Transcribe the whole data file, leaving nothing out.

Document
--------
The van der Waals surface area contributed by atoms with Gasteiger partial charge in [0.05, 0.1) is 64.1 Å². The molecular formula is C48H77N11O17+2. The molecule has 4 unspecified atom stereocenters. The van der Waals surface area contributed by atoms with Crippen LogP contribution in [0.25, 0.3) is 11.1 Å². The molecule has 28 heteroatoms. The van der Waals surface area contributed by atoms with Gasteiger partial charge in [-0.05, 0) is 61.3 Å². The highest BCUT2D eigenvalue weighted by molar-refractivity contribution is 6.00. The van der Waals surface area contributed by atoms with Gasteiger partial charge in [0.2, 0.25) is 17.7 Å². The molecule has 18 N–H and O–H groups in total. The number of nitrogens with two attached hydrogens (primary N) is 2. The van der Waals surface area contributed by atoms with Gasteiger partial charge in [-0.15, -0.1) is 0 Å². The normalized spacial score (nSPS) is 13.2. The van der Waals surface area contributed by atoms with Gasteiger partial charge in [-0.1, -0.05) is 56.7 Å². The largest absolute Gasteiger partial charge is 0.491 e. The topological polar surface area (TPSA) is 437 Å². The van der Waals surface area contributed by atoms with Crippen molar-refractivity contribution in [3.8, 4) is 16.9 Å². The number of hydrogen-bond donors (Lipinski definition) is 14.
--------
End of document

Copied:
The van der Waals surface area contributed by atoms with Gasteiger partial charge in [0.05, 0.1) is 64.1 Å². The molecular formula is C48H77N11O17+2. The molecule has 4 unspecified atom stereocenters. The van der Waals surface area contributed by atoms with Crippen LogP contribution in [0.25, 0.3) is 11.1 Å². The molecule has 28 heteroatoms. The van der Waals surface area contributed by atoms with Gasteiger partial charge in [-0.05, 0) is 61.3 Å². The highest BCUT2D eigenvalue weighted by molar-refractivity contribution is 6.00. The van der Waals surface area contributed by atoms with Gasteiger partial charge in [0.2, 0.25) is 17.7 Å². The molecule has 18 N–H and O–H groups in total. The number of nitrogens with two attached hydrogens (primary N) is 2. The van der Waals surface area contributed by atoms with Gasteiger partial charge in [-0.15, -0.1) is 0 Å². The normalized spacial score (nSPS) is 13.2. The van der Waals surface area contributed by atoms with Gasteiger partial charge in [-0.1, -0.05) is 56.7 Å². The largest absolute Gasteiger partial charge is 0.491 e. The topological polar surface area (TPSA) is 437 Å². The van der Waals surface area contributed by atoms with Crippen molar-refractivity contribution in [3.8, 4) is 16.9 Å². The number of hydrogen-bond donors (Lipinski definition) is 14.